One of the most remarkable buildings in the Chestnut Street Historic District, "Cloverly" was built in the mid-1890s for James VanDeusen, part owner of VanDeusen Brothers, a wholesale drug firm that made "VanDuesen's Ready Remedy" and other "patent" medicines. The Chestnut Street District consists of large houses built for the middle and upper-class beneficiaries of the prosperity created by the Rondout area's role as a Hudson River Valley transportation center. Subsequent owners of the house were engaged in the shipping business, banking and manufacturing interests of the Rondout area. Cloverly is an excellent reflection of the area's late 19th-century exuberant growth and prosperity. Aesthetically, Cloverly offers a rich mix of architectural styles and influences. The gambrel roof of the main section is a Dutch Colonial Revival stylistic feature, but projecting wings are topped with the slanted Second Empire style mansard roofs. Other decorative features point to the earlier Italianate style, while columns, and Palladian windows suggest the influence of the more formal Colonial Revival style. A tower perches on the left side of this amazingly varied building, an obvious element of the Queen Anne style. Over 100 fan-lights, portals, and casement windows adorn Cloverly. Recently restored, Cloverly stands near the top of a hill overlooking the Rondout area, commanding an impressive view of the transportation hub that made its construction possible.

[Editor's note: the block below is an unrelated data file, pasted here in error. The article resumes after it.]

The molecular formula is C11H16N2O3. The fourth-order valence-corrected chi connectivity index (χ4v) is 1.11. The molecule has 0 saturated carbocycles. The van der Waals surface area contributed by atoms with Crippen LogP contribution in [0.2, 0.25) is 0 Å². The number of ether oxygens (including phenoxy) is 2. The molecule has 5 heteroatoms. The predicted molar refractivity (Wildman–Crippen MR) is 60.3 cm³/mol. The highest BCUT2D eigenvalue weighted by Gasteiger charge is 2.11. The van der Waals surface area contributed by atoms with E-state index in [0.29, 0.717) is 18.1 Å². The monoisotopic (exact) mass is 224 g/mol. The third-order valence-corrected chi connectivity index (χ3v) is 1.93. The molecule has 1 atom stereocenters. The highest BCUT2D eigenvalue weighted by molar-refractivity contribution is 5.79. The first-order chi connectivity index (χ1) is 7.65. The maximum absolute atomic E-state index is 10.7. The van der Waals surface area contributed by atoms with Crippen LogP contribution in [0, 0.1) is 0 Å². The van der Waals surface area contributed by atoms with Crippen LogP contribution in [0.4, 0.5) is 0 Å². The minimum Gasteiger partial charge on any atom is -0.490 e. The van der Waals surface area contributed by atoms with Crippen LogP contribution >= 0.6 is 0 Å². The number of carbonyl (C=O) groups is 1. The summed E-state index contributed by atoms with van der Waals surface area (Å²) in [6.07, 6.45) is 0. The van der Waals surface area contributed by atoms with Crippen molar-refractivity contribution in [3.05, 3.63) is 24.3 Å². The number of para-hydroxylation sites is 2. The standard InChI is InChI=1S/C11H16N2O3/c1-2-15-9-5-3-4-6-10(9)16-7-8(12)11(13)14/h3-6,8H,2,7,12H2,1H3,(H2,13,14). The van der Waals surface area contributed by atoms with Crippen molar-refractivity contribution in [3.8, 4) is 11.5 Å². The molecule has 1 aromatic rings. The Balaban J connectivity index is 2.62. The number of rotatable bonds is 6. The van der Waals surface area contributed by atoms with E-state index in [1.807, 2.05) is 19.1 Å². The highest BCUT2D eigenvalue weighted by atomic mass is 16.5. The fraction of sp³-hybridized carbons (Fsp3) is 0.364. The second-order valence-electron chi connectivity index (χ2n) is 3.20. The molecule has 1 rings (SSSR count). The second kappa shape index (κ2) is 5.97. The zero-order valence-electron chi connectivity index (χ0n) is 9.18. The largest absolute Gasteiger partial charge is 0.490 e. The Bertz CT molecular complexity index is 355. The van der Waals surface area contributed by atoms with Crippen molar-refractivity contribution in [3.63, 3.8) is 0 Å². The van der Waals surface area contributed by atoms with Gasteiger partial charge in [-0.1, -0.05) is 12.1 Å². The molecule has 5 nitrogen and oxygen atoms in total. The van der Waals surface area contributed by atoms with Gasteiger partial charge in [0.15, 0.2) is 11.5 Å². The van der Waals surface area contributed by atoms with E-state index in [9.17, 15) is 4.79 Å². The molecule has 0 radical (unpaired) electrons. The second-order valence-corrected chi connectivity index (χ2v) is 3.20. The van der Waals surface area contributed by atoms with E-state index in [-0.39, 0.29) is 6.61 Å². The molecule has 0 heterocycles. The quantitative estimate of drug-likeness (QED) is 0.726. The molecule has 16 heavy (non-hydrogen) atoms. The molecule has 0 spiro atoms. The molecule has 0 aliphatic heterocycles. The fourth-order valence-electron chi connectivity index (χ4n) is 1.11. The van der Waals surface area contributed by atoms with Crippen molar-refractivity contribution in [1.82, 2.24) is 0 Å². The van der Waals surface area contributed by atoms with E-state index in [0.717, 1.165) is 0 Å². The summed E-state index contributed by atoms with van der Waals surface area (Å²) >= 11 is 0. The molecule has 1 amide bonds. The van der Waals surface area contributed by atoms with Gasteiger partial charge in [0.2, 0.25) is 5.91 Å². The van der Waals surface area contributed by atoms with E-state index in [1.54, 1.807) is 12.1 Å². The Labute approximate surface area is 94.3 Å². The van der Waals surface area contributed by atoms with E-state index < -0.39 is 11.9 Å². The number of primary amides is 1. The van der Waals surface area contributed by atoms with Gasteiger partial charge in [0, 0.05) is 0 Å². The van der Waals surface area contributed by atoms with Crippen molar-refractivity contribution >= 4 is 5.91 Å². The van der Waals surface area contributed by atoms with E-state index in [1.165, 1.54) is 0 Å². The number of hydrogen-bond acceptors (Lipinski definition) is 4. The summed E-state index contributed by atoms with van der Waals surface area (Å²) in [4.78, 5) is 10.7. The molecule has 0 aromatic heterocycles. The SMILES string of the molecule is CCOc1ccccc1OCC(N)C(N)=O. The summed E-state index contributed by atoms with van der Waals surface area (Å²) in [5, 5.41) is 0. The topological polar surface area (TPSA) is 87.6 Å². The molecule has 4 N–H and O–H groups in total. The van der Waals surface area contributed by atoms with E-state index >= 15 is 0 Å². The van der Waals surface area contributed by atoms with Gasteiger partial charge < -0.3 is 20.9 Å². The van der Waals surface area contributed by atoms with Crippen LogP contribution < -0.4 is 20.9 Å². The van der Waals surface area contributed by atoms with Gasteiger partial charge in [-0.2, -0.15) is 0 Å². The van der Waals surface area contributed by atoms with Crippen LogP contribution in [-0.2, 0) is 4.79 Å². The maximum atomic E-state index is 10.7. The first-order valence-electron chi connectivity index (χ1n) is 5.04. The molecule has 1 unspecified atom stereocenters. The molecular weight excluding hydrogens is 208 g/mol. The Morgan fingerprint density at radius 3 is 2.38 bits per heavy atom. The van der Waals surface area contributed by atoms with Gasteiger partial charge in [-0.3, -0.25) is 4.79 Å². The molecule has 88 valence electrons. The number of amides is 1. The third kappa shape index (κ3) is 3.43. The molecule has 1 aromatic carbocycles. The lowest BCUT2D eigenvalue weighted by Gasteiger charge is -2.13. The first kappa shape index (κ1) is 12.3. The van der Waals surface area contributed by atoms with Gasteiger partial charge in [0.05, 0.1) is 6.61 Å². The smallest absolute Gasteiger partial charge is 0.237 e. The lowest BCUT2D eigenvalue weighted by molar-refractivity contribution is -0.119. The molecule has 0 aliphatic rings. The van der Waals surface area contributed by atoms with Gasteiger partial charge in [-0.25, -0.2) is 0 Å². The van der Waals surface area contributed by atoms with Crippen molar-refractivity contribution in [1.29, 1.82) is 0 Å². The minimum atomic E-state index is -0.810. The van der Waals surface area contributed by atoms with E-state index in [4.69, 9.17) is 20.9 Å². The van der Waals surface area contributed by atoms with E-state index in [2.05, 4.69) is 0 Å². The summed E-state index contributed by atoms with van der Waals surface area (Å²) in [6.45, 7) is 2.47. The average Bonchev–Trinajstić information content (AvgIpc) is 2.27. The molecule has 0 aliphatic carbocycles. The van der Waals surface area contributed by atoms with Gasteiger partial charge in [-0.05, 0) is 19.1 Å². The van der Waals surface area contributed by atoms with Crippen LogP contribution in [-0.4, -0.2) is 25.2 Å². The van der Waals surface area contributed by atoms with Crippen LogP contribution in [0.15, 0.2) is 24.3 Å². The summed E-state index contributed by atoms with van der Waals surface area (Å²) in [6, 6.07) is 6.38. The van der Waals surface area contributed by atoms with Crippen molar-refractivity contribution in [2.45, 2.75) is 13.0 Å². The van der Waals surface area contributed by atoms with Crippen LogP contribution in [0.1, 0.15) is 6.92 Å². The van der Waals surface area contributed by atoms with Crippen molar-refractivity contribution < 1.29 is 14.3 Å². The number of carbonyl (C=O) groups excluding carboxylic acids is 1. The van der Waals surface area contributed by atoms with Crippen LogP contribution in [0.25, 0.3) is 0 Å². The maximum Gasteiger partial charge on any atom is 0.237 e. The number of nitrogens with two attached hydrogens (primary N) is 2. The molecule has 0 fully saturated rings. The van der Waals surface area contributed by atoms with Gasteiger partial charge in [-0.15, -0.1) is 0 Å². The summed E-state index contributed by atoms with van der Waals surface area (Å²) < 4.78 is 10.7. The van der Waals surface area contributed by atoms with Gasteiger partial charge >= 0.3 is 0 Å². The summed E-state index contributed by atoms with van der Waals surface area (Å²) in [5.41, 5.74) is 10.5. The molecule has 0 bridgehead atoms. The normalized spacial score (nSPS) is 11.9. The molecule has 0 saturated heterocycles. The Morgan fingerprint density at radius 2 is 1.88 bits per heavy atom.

Photograph by John E. Reinhardt
Cloverly, c. 1900
Photograph courtesy of John F. Matthews
Cloverly is located at 70 West Chestnut Street, within the West Chestnut Street Historic District. The building is a private residence and not open to the public.